MG could’ve downgraded key features – headlights, infotainment touchscreen – but instead seemed to have strategically skimmed cost around the edges, with the obvious exception of the fitment of cloth trim to replace the fake leather/PVC trim work found in the next-rung-up Vibe.
Outside, the Core fits automatic halogen projector headlights, LED daytime running lights and LED tail lights, 17-inch alloy wheels, electric mirrors, remote entry with keyless go, rear parking sensors, a reversing camera and adaptive cruise control.
It misses out on front fog lights, roof rails and mirror heating found on the Vibe but that’s about it for exterior cutbacks that appears as aesthetically fit as the Vibe above it in range.
Cloth, rather than leatherette/PVC seat trim, is the obvious ‘downgrade’ in the cabin, depending on the quality of the stuff used (see below). The seats are mechanical with six-way driver and four-way front passenger adjustment, and the wheel is fake leather.
That 10.1-inch touchscreen infotainment system offers wired Apple CarPlay and Android Auto like other models in the HS range, if without DAB+ or the sat-nav found on high-grade versions.
There’s a sole USB-A port – the next grade up Vibe gets four – as well as a single 12-volt outlet up front and the manual single-zone air-con system doesn’t offer row two ventilation.
The second row seatbacks offer tilt adjustment and it fits a space-saver spare wheel. One cost cutting measure is that the removable parcel shelve is omitted from the spec list.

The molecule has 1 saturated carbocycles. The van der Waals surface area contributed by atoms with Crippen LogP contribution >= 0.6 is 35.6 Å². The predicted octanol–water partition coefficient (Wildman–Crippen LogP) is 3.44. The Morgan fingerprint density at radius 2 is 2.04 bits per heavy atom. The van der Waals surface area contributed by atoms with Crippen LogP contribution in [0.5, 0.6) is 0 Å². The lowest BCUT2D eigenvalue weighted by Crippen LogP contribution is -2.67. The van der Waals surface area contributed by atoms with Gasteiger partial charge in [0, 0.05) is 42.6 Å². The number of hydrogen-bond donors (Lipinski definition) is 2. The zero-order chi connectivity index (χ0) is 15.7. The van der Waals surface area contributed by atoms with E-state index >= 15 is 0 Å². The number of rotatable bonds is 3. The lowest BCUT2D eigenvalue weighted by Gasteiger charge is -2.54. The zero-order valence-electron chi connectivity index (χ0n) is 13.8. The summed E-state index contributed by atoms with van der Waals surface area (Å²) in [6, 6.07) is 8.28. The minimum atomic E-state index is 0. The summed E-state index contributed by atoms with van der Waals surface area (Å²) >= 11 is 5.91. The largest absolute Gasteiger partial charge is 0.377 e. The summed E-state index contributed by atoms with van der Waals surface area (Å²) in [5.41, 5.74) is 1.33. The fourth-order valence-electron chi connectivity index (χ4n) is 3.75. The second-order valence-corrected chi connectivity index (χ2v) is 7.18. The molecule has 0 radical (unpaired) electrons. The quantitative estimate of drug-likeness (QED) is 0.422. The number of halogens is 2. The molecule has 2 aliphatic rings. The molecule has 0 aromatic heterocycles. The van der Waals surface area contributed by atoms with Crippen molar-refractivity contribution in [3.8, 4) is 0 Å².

While the Core is light on for mod-cons its value pitch hits harder when you consider it invests more heavily in fulsome powertrain and active safety credentials.
ANCAP rated the entire HS range as five stars in 2019 off the back of Euro NCAP assessment. It scored 92 per cent and 83 per cent for adult and child occupant protection respectively, with 64 per cent for vulnerable road user and 77 per cent for safety assist functionality.
The Core lacks none of the wide-ranging features marketed under the MG Pilot banner offered throughout the rest of the HS range.
As we wrote in our review of the Excite variant, “what you get is unusually extensive…for a $35,000 car” so that it’s all maintained a smidge under $30,000 drive-away here in Core form is impressive enough to make lesser-equipped rivals appear underdone.
It fits all-speed autonomous emergency braking with pedestrian and cyclist detection, adaptive cruise control with traffic jam assist, forward collision warning, blind-spot monitoring, lane departure warning and active lane keep assist, rear cross-traffic alert and exit warning to alert for incoming cyclists. Tucked into the AEB/stability control smarts is active corner braking control, too.
The HS fits six airbags with dual front, side and curtain coverage and offers both ISOFIX and top-tether child seat anchorages in the rear.
Safety wise, the HS Core really measures up against most mainstream mid-sized SUVs and knocks key rivals such as the under-equipped Haval H6 out of the park.
Having spent some time in the higher-grade Excite recently, it’s pleasing to see that the base Core carries over a similarly neat execution without much dilution in overall presentation.